Tarver Land Development Paves to Supports the Troops
With 1,500 landings annually, Polk Army Airfield, located in Fort Polk, Louisiana, handles some heavy traffic. U.S. Army transport planes moving troops in and out of the base take their toll on the runway, which needed to be resurfaced after only five years.
Tarver Land Development, Alexandria, Louisiana, which also does pipeline and civil work at Fort Polk, completed the resurfacing project at the airfield.
Work began with a pair of 12-foot milling machines removing a 4-inch layer of asphalt from the existing 4,080-foot runway in four days. Although the runway was milled, shoulders remained intact. “The milling machines gave us a good canvas to go paint,” Donnie Givens said. He’s the Tarver Land Development operations director at Fort Polk.
After a test asphalt section was placed and approved by the U.S. Army Corps of Engineers, crews began placement of a 2-inch binder course and a 2-inch wear course.
While specifications called for a PG64-22 mix design, the contractor upgraded to a PG76-22 mix. The U.S. Army uses PG 64-22, a broad-spectrum mix design, for most asphalt work at Fort Polk.
“We went with the PG 76-22 mix because it is a stronger, more durable mix,” Givens said. “On this airstrip, they land a lot of large airplanes. We wanted to give them the best quality asphalt that we could. The mix helped make that happen.”
In the end, the runway yielded an IRI of 37.9 and a profile index average of 0.24, meeting the project smoothness specifications. Additionally, the overall mat density and joint specific densities had no failures.
The resurfacing was completed at such a high level of quality that Tarver Land Development earned the 2015 Ray Brown Airport Pavement Award from the National Asphalt Pavement Association.
Selecting the right mix for the job, a near-obsessive level of planning, excellent personnel, dedication to a continuous paving train, and top quality equipment all helped make the project a success. “This was one where all the stars aligned,” Givens said.
To help ensure a high quality overlay, Tarver Land Development set a self-imposed goal of not placing any transverse joints on the wear course. “On the second lift we went for two passes just to ensure that we didn’t leave any transverse joints,” CEO Jarred Tarver said. “We went from end-to-end. We knew that would give us the best quality project.”
Completing two passes, the crew placed approximately 1,200 to 1,260 tons daily. “Those are not big production numbers,” Givens said. “We were after quality, more than production. We didn’t have a single bump over the 1/8-inch bump spec. We’re proud of that.”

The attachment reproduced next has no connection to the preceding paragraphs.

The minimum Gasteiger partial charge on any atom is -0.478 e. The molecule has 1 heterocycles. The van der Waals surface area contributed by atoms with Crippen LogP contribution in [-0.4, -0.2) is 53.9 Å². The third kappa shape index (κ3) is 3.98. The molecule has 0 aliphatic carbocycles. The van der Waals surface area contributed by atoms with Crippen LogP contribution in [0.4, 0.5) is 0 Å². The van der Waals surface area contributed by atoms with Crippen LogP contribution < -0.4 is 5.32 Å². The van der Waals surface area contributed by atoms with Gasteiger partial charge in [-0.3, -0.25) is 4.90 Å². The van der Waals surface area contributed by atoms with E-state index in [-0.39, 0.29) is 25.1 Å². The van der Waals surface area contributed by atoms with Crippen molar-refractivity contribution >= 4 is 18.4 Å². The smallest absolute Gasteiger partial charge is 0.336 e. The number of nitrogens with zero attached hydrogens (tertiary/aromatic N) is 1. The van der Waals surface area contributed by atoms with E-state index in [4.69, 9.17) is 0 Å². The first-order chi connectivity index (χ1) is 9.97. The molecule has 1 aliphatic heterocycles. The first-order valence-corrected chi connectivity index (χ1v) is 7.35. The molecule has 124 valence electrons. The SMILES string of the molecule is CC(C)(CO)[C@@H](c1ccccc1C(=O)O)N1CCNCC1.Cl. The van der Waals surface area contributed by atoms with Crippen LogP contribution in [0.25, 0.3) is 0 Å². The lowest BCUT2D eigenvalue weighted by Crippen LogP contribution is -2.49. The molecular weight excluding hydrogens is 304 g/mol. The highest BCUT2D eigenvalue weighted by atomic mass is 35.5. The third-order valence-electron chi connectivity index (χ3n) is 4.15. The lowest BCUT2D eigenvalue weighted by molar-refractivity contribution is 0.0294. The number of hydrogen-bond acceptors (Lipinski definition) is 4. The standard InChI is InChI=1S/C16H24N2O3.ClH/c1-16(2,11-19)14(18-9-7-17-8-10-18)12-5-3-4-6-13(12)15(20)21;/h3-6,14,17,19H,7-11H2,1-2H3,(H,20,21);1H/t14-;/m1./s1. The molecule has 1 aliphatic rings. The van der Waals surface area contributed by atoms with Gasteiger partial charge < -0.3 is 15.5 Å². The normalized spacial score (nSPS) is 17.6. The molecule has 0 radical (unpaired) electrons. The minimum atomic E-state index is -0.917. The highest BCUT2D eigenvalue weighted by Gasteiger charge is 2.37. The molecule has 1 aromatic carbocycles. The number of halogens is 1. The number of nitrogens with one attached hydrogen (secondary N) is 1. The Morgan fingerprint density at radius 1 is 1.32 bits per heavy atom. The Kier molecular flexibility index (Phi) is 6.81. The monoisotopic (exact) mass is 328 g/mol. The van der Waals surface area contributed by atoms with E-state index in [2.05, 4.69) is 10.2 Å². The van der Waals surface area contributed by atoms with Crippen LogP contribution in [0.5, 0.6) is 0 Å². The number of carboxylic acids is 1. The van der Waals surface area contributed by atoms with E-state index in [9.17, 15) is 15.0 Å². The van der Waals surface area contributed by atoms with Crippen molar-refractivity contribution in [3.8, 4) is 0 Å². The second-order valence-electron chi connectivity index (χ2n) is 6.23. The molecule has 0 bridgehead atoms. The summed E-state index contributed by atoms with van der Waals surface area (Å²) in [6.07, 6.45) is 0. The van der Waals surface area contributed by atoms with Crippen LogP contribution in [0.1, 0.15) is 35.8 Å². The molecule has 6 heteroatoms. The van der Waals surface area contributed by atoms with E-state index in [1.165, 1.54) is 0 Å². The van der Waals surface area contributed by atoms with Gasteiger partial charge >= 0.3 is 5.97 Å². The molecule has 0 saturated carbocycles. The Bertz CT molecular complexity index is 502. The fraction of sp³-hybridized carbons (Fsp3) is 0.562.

The use of a Cat® AP1055F paver with a Cat SE60 V XW vibratory screed helped the crew meet the specs. Cat Slope and Grade Control helped remove surface irregularities and control mat thickness.
“The IRI numbers say it all,” Givens said. “The milled surface was a 150.96 ride, and we had an IRI of 59.62 on the binder course. That’s a 60.5 percent improvement. That’s pretty large.”
An IRI of 37.9 was recorded on the 2-inch wear course. “From the milled surface to the wear course was a 74.9 percent improvement. That’s huge,” Givens said.
The screed’s standard hydraulic adjustment made it easy to pave at 12.5 feet wide on the wear course, and 16.6 feet wide on the binder course. The screed’s 8,973-pound weight helped it hold the angle of attack. “We didn’t have any density issues. We were looking for 92 on our joints and 95 on our mat,” Givens said.
Achieving those numbers required consistent asphalt flow. The use of a Weiler E2850 transfer vehicle helped regulate asphalt flow into the hopper.
Tarver Land Development synched its paving train with the asphalt plant to better achieve consistent asphalt flow. The plant was nine to 10 miles away, depending upon where the crew was working. Trucks were tarped to keep the mix hot on the trip to the site.
Planning helped keep trucks from stacking up, or large gaps in truck arrival from forming. “Not having a transverse joint is very tricky,” Givens said. “We planned two to three months in advance to make sure that we succeeded. We had prep meetings before we started every morning, so that everyone knew what our goal was that day. I was on the project all day, every day.”
Crew access to the base was limited to two gates and daylight hours. “We had a timeline of 7 am to 6 pm,” Givens said. “We were lined up, waiting at the gate in the morning. As soon as we were allowed to enter, we’d hop on and give it heck.”
The project began on March 27 and had to be finished by May 1. “Timelines at military bases are tight,” Givens said.
In the end, the runway yielded an IRI of 37.9 and a profile index average of 0.24, meeting the project smoothness specifications. The overall mat density and joint specific densities had no failures.
“We feel we planned well, and the team executed excellently,” Givens said. “We couldn’t have executed any better. It was one of the best teams that we could have put together.”
The Polk Army Airfield project demonstrates to current and potential customers the caliber of asphalt paving that Tarver Land Development is capable of producing.
“We want to duplicate that success. We want to achieve that type of quality again and again. It gives us repeat business,” Givens said.
And troop transport planes taking off and landing at Polk Army Airfield should have a smooth runway for years to come.